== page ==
The legalization of cannabis arguably qualifies, too. It was more contentious, and the creation of a legal market has been somewhat tortuous. But it is a bold change that was important to some of Mr. Trudeau's younger supporters, that his older ones could seemingly live with, and that is now here to stay.
His government has also had abject failures, first among them the abandonment of his promise that the 2015 election would be the final one contested under the first-past-thepost system. That's not something that can be blamed on outside forces: Mr. Trudeau could have advanced electoral reform if he wanted, albeit over the objections of some nervous members of his caucus. Instead, he botched and then aborted the process in a way that may have dissuaded subsequent governments from taking it up, and alienated a fair number of his younger supporters in the process.
And on broken promises, there is no getting around his choice to run much larger and more lasting deficits than he said he would in 2015. It's one major way in which he has veered away from the centre, with a significant left turn. His political calculus seems to be that there is currently broad acceptability for it, and that it's a necessary tradeoff in order to avoid breaking other commitments around spending and tax policy that would hurt more.
But in most other policy areas, Mr. Trudeau has gone less neatly in one direction or another - and rarely has his balancing act led many people to be fully satisfied.
His attempts to get the wealthiest Canadians to pay more tax is one of the areas where harsh political realities have forced the most compromises.
While cutting middle-income tax rates, his government did increase the rate on personal income above $200,000, and ended income splitting, which allowed higher earners to save money by transferring reported income to their spouses. But it significantly watered down a package of tax changes aimed at taking away various tax sheltering mechanisms, after an outcry from doctors, small-business owners and others with sympathetic audiences. And late in their term, foreign pres-sures - in the form of Mr. Trump's massive corporate tax cuts - prompted the Liberals to announce billions of dollars in business tax breaks to try to preserve competitiveness.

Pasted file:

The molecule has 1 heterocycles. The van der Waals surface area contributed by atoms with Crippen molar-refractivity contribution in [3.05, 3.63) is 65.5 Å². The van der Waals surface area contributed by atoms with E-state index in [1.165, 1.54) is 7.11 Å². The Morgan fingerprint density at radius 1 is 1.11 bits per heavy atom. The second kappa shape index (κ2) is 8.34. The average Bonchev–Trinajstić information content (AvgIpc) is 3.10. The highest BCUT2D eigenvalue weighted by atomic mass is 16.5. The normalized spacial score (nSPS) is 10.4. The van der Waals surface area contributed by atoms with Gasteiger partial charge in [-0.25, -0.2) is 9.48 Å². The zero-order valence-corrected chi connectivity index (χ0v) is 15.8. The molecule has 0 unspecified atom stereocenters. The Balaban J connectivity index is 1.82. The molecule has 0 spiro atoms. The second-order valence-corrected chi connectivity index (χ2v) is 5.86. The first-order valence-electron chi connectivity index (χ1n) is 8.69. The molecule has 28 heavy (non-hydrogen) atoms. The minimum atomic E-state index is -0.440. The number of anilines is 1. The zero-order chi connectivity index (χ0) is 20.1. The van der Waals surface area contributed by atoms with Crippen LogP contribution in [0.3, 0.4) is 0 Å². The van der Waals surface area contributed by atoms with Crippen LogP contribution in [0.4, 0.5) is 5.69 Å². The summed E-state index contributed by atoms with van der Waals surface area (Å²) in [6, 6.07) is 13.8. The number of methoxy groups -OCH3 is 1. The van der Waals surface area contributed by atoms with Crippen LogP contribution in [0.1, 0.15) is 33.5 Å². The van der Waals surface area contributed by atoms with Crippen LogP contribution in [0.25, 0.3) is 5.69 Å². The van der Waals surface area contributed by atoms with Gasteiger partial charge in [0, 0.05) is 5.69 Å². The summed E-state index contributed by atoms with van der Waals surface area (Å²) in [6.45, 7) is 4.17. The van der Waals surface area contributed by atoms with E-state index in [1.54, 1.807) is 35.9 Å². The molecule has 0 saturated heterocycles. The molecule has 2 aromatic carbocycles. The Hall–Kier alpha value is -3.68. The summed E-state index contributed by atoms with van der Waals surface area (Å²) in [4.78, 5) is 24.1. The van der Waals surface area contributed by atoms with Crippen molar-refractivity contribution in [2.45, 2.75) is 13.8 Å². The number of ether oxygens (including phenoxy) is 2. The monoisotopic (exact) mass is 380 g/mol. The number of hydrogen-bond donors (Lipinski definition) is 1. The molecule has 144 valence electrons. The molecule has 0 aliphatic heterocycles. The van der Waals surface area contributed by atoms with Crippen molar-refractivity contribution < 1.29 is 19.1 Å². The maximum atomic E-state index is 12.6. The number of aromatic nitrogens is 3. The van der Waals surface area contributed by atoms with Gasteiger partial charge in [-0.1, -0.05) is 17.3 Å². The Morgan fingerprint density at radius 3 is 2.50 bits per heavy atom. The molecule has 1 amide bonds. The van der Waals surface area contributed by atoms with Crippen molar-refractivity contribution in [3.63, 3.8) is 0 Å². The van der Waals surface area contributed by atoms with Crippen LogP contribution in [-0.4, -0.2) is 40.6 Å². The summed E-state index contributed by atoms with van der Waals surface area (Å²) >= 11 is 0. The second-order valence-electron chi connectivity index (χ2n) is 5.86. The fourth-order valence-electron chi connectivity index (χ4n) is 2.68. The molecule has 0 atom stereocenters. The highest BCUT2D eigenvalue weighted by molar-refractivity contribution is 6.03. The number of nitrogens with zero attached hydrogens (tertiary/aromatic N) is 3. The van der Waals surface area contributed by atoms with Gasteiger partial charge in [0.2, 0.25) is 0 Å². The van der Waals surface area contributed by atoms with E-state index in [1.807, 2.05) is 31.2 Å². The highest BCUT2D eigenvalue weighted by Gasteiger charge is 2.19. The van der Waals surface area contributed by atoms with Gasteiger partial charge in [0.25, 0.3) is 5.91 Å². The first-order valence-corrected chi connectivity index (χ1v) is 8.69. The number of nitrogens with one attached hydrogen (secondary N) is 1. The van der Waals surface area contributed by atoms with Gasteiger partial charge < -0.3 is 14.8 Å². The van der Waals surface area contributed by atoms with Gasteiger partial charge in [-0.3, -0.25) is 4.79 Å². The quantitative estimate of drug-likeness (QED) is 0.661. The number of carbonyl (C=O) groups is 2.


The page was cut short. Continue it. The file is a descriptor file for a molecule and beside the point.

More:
In his government's relationship with Indigenous populations, about which there was great optimism when Mr. Trudeau entered office, there has been progress in improving access to basic human needs, most notably clean drinking water. But this month, the government launched a challenge to a Canadian Human Rights Tribunal ruling requiring about $2-billion in federal dollars to make up for shortfalls in funding for First Nations child welfare.
That could possibly be a punt until the election is over, but it's perceived as the latest among many signals that Mr. Trudeau's government isn't prioritizing such spending to the extent it once seemed to promise. Meanwhile, it has moved sympathetically but more slowly than Mr. Trudeau's earlier campaign rhetoric suggested on the "nation-to-nation" reconciliation over the continuing legacy of residential schools, and other past abuses. It's another defining policy area that Mr. Trudeau has taken more seriously than past prime ministers, but in a more compromised way than he once imagined.